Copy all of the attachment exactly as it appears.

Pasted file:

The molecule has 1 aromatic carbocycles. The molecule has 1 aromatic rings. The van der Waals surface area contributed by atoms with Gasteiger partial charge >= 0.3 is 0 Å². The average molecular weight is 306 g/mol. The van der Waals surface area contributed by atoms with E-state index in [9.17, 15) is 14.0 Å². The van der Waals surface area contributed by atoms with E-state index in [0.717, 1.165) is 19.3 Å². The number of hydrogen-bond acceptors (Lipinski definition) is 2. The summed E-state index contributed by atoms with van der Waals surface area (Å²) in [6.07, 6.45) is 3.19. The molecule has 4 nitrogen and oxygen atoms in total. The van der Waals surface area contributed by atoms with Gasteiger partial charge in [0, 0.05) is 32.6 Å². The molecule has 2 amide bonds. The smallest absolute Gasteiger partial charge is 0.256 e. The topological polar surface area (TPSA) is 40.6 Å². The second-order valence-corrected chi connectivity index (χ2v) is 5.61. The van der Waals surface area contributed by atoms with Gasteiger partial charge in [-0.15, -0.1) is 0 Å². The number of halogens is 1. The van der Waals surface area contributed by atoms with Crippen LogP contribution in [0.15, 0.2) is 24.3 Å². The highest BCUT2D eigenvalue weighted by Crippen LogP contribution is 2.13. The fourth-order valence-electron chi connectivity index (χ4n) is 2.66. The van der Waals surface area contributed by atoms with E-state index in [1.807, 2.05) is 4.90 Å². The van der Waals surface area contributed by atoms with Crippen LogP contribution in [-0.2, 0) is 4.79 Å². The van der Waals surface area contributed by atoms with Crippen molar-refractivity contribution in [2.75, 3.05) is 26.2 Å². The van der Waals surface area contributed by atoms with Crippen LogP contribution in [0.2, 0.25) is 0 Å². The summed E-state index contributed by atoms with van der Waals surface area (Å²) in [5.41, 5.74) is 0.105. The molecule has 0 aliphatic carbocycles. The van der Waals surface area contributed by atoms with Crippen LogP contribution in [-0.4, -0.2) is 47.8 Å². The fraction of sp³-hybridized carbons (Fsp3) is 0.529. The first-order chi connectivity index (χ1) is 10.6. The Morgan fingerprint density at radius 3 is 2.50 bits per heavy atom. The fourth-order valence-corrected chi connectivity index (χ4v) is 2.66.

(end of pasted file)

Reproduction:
The molecule has 1 aromatic carbocycles. The molecule has 1 aromatic rings. The van der Waals surface area contributed by atoms with Gasteiger partial charge >= 0.3 is 0 Å². The average molecular weight is 306 g/mol. The van der Waals surface area contributed by atoms with E-state index in [9.17, 15) is 14.0 Å². The van der Waals surface area contributed by atoms with E-state index in [0.717, 1.165) is 19.3 Å². The number of hydrogen-bond acceptors (Lipinski definition) is 2. The summed E-state index contributed by atoms with van der Waals surface area (Å²) in [6.07, 6.45) is 3.19. The molecule has 4 nitrogen and oxygen atoms in total. The van der Waals surface area contributed by atoms with Gasteiger partial charge in [0, 0.05) is 32.6 Å². The molecule has 2 amide bonds. The smallest absolute Gasteiger partial charge is 0.256 e. The topological polar surface area (TPSA) is 40.6 Å². The second-order valence-corrected chi connectivity index (χ2v) is 5.61. The van der Waals surface area contributed by atoms with Gasteiger partial charge in [-0.15, -0.1) is 0 Å². The number of halogens is 1. The van der Waals surface area contributed by atoms with Crippen LogP contribution in [0.15, 0.2) is 24.3 Å². The highest BCUT2D eigenvalue weighted by Crippen LogP contribution is 2.13. The fourth-order valence-electron chi connectivity index (χ4n) is 2.66. The van der Waals surface area contributed by atoms with E-state index in [1.807, 2.05) is 4.90 Å². The van der Waals surface area contributed by atoms with Crippen LogP contribution in [-0.2, 0) is 4.79 Å². The van der Waals surface area contributed by atoms with Crippen molar-refractivity contribution in [2.75, 3.05) is 26.2 Å². The van der Waals surface area contributed by atoms with Crippen LogP contribution in [0.2, 0.25) is 0 Å². The summed E-state index contributed by atoms with van der Waals surface area (Å²) in [5.41, 5.74) is 0.105. The molecule has 0 aliphatic carbocycles. The van der Waals surface area contributed by atoms with Crippen LogP contribution in [-0.4, -0.2) is 47.8 Å². The fraction of sp³-hybridized carbons (Fsp3) is 0.529. The first-order chi connectivity index (χ1) is 10.6. The Morgan fingerprint density at radius 3 is 2.50 bits per heavy atom. The fourth-order valence-corrected chi connectivity index (χ4v) is 2.66.